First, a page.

Dome Construction Begins on Planetarium at the New Bell Museum
Housed within a concrete cylinder at the heart of the Bell Museum’s new facility on the University of Minnesota’s St. Paul campus sits the Whitney and Elizabeth MacMillan Planetarium. Installation of the dome projection screen begins this week, and will span the next 45 days. This sets the stage for the addition of state-of-the-art audio-visual equipment and theater control system by Sciss, a leading international planetarium developer.
The dome construction involves 44 ribs that tie 226 individual aluminum panels together to form the projection surface. Complete with lighting, audio, and other accessories, the entire structure weighs over 12,000 pounds. Connecting the panels together without any visible seams involves the patented Ulteria seaming process from Astro-Tec, an industry leader in astro science equipment. This cutting edge technology makes the new planetarium the first of its kind in the world.
Capabilities, design, and technology of this space, include:
Astro-Tec Ulteria perforated aluminum projection panels create a virtually seamless dome screen--the first dome of its kind in the world.
The 16-meter dome forms a 360 degree immersive environment.
Sciss Colorspace Display System is powered by an array of high powered computers and two large ultra high-resolution 4K laser phosphor projectors, the latest technology which provides richer color and has light sources that last five years.
Geo-spatial data merges with animations and video to create stunning, true-to-life imagery based on the latest scientific discoveries.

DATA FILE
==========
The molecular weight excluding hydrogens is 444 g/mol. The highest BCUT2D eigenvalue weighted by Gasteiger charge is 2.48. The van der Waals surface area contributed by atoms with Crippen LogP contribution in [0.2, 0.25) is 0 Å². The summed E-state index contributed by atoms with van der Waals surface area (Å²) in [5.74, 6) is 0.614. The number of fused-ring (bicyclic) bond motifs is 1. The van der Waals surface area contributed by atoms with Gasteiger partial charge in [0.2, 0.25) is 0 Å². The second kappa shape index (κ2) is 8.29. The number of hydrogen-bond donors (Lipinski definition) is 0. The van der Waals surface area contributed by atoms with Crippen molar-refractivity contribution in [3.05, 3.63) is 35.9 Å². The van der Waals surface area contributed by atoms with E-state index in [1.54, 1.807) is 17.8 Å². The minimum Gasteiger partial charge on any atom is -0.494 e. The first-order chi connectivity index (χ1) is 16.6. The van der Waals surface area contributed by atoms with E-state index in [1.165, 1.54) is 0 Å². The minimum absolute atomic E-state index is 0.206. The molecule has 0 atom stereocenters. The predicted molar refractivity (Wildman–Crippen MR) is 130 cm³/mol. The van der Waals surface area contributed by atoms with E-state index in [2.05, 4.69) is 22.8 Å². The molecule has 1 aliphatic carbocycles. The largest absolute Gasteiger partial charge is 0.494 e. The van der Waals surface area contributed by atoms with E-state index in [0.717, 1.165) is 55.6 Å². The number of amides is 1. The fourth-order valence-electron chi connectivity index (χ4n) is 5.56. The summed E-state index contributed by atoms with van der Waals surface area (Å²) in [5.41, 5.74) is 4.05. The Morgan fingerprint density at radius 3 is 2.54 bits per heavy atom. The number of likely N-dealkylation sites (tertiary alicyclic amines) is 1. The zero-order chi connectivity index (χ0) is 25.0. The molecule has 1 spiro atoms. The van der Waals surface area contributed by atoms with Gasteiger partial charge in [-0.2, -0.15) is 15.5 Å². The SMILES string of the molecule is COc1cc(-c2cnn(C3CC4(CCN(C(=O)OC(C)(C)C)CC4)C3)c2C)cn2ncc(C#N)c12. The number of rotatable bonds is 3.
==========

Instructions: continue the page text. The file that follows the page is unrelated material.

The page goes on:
5.1 JBL Digital Sound with Dante and theatrical LED lighting provide the finishing touches.
Sciss confirms that the Bell’s technology places it among the top national planetarium presenters. Sciss also partners with the museum on its portable ExploraDome planetarium, and the Sciss team is excited to be working in Minnesota again. “We look forward to continued partnership with the Bell—they are paving the way to inspire the next generation of astronomers and scientists,” said Mike Dowling, Director of Business Development at Sciss.
“In addition to the planetarium’s world-class technical capabilities, it is also a priority for us to become a leader in providing accessible planetarium shows,” noted Sally Brummel, planetarium program manager. “We will incorporate methods to present live planetarium shows to all communities; sometimes a challenge at other theaters.” The theater is fully wheelchair accessible and the museum will also be piloting audio described shows, “relaxed” presentations, sensory friendly shows and captioning for both live and recorded programs.
When it opens in summer 2018, the new planetarium will have daily programming for the public, as well as a substantial plan to host school field trips and groups that may not otherwise experience the night sky the way that past generations could. “Due to increased light pollution and urbanization, it is estimated that 80% of children won’t ever see the Milky Way Galaxy,” said Bell Museum Executive Director, Denise Young. “Modern planetariums like ours are one way to share this evocative experience with all ages—preschool through college and beyond.”
The Twin Cities metro has been without a public planetarium of this scale for over 15 years, since the Minneapolis Planetarium closed in 2002. The Minnesota Planetarium Society merged with the Bell Museum in 2011, and Parke Kunkle, a longtime member of that group and the Bell Museum advisory board is thrilled to see its return. “Words cannot describe how excited I am—planetaria help us appreciate the importance of physics, chemistry, biology, geology, math AND the arts," said Kunkle.